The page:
ical Greek Tragic HeIn his Poetics, Aristotle defined the term tragedy’ as a man not preeminently virtuous and just, whose misfortune, however, is brought upon him not by vice or depravity, but by some error in judgement the change in the hero’s fortune must not be from misery to happiness, but on the contrary, from happiness to misery’. From this definition, he further expanded it by defining the profile of the Classical Greek tragic hero, basing it on what he considered the best tragedy ever written, Sophocle’s Oedipus Rex. He felt that a tragedy should comprise of the hero’s goodness and superiority, a tragic flaw in which the hero makes fatal errors in judgement which eventually lead to his downfall, a tragic realisation in which the main character understand how he has unwittingly helped to bring about his own destruction and the absence of freewill in the tragic hero’s life.
Oedipus was a good ruler: just, compassionate and sympathetic. When the priests of Thebes approached him, pleading for help on behalf of the people of Thebes who were suffering from death and famine. Oedipus immediately agreed and promised them that he would do his best in solving the problems, saying that his heart bore the weight of his own’ and all of his people’s sorrows’. He promised to bring everything to light’. Oedipus was also a filial son. When he first learnt about the prophecy in Corinth, he was unwilling to stay and left immediately, in case circumstances would ever lead him to kill the King and marry the Queen of Corinth, whom he had then thought of as his natural parents.
Oedipus’ superiority was also evident in the play, not only through his ranking of the king of Thebes, which automatically placed him far above the nobles, priests and common people, but also through his intelligence. When the Sphinx plagued’ the city by blocking the city gates and eating those who could not answer its riddle, which was “what is it that goes on four feet in the morning, two feet at midday, and three feet in the evening?” Oedipus was the only person able to chase the Sphinx away with the correct answer of man’. This led to him becoming the king of Thebes which in turn led to his superiority of ranking.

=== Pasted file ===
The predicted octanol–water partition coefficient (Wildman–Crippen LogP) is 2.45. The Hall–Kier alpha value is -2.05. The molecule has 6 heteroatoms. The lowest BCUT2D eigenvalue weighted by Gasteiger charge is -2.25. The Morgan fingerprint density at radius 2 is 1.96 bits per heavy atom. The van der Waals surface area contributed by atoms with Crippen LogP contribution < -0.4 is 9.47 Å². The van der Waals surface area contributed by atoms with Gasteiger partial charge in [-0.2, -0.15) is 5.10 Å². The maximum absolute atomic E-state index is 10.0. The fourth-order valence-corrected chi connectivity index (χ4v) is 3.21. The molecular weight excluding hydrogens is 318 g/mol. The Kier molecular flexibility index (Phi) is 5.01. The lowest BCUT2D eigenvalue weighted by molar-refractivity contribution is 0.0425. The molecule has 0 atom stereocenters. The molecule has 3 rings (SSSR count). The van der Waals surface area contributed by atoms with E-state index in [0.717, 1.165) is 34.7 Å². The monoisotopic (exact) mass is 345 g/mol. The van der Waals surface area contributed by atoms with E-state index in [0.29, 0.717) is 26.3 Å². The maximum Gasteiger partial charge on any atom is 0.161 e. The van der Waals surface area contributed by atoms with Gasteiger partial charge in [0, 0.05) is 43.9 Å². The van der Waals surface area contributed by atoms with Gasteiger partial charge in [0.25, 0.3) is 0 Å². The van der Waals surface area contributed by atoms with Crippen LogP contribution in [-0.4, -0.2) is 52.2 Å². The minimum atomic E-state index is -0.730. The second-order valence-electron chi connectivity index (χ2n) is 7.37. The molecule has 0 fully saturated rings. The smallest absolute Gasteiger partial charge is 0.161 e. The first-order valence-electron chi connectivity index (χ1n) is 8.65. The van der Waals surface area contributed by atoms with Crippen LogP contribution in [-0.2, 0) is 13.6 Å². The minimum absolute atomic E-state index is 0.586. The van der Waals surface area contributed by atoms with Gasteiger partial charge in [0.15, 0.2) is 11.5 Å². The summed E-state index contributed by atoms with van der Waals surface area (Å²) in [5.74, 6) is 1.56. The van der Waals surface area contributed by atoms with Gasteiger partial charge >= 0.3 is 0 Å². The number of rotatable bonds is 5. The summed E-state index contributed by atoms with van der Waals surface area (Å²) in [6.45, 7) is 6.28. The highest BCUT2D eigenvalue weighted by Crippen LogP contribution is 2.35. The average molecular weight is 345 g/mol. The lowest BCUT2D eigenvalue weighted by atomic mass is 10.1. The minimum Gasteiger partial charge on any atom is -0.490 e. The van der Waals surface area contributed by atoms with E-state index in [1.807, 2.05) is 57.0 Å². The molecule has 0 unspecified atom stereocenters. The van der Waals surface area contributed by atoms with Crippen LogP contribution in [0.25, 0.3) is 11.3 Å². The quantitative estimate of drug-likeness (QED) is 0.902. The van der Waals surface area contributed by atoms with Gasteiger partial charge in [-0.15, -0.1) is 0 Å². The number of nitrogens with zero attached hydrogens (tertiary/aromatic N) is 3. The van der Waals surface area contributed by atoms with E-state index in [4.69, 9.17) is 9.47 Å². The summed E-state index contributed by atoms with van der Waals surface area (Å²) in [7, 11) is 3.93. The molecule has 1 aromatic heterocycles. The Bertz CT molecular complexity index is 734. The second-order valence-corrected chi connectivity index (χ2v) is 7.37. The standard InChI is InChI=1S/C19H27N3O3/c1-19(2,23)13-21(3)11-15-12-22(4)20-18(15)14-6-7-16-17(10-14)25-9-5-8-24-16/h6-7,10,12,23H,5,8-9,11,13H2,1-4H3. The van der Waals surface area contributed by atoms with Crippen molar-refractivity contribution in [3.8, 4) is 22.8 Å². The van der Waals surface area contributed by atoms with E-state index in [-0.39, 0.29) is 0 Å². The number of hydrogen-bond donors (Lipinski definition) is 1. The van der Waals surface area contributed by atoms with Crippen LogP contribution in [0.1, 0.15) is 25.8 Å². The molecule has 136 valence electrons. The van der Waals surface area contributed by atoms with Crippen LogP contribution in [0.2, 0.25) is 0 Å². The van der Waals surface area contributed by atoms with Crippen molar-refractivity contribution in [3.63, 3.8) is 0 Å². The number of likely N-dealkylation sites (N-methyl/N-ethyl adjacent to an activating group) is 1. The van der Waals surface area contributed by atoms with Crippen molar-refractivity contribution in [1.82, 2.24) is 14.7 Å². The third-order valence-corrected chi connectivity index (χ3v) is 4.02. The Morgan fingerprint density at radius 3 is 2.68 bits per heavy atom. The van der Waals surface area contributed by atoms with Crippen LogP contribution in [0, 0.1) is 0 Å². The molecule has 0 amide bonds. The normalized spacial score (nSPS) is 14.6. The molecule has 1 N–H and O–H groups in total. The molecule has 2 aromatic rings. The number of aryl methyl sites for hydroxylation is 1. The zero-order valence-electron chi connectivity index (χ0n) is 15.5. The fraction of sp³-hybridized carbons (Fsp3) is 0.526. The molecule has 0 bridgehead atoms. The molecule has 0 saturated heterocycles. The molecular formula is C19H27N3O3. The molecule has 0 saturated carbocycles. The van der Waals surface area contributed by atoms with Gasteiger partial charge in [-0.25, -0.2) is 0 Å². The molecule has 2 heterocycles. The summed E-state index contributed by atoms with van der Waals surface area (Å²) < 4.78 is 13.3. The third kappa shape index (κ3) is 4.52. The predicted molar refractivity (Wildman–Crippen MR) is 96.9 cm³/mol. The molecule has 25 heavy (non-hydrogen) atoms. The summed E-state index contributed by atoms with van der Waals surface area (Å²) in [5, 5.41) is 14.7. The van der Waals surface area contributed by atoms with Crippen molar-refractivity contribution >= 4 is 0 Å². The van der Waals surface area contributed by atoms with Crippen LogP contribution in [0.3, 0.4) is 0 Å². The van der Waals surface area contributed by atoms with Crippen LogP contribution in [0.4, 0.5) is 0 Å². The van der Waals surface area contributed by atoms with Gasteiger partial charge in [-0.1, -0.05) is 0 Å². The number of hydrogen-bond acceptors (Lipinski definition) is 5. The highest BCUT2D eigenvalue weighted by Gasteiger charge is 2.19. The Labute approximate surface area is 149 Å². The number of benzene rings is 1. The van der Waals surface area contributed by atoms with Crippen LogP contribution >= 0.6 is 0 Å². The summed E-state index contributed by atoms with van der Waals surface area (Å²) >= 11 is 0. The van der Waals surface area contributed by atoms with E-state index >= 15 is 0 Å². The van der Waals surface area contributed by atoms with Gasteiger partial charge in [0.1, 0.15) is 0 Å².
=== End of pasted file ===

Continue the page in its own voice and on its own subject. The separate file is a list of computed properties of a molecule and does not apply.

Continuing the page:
However, Oedipus was not a perfect man. His tragic flaw was that of stubbornness, impulsiveness and most of all, his grandiosity (which can be seen when a person admires himself, his qualities, such as beauty, cleverness, and talents, and his success and achievements greatly). When he left Corinth, he met an entourage on the way to Thebes. There, the leader’ of the horse-drawn carriage ordered him out of the way’. Oedipus lost his temper and killed everyone in the entourage due to his impulsiveness and foolishness, which led to his being crowned King and ultimately, to his downfall.
When Oedipus was later crowned King of Thebes and was thus obliged to find’ the killer of the former King Lauis in order to save his people from suffering, he invited the renowned blind prophet Teiresias to Thebes to reveal the truth of the mystery that surrounded Lauis’ death. Although reluctant at first, he finally revealed that it was in fact Oedipus who had killed King Lauis. Oedipus did not believe him and insulted him, calling him names like insolent scoundrel’. His pride refused to let him believe that he had in actual fact done wrong by killing his father. His grandiosity blinded him while he was seeking King Lauis’ killer. He felt that he had nothing to lose and persisted in bringing bringing the truth to light, disregarding the warnings of Jocasta, his wife and mother.
All these errors in judgement he had made led to his eventual downfall, where he finally realised that he had unwittingly fulfilled Apollo’s oracle and sealed his destiny by leaving Corinth and killing King Lauis, answering the Sphinx’s riddle correctly and thus becoming the king of Thebes and also through his pursuit of the truth of King Lauis’ death.
Oedipus also had no freewill. He had absolutely no say in his life. When he was born,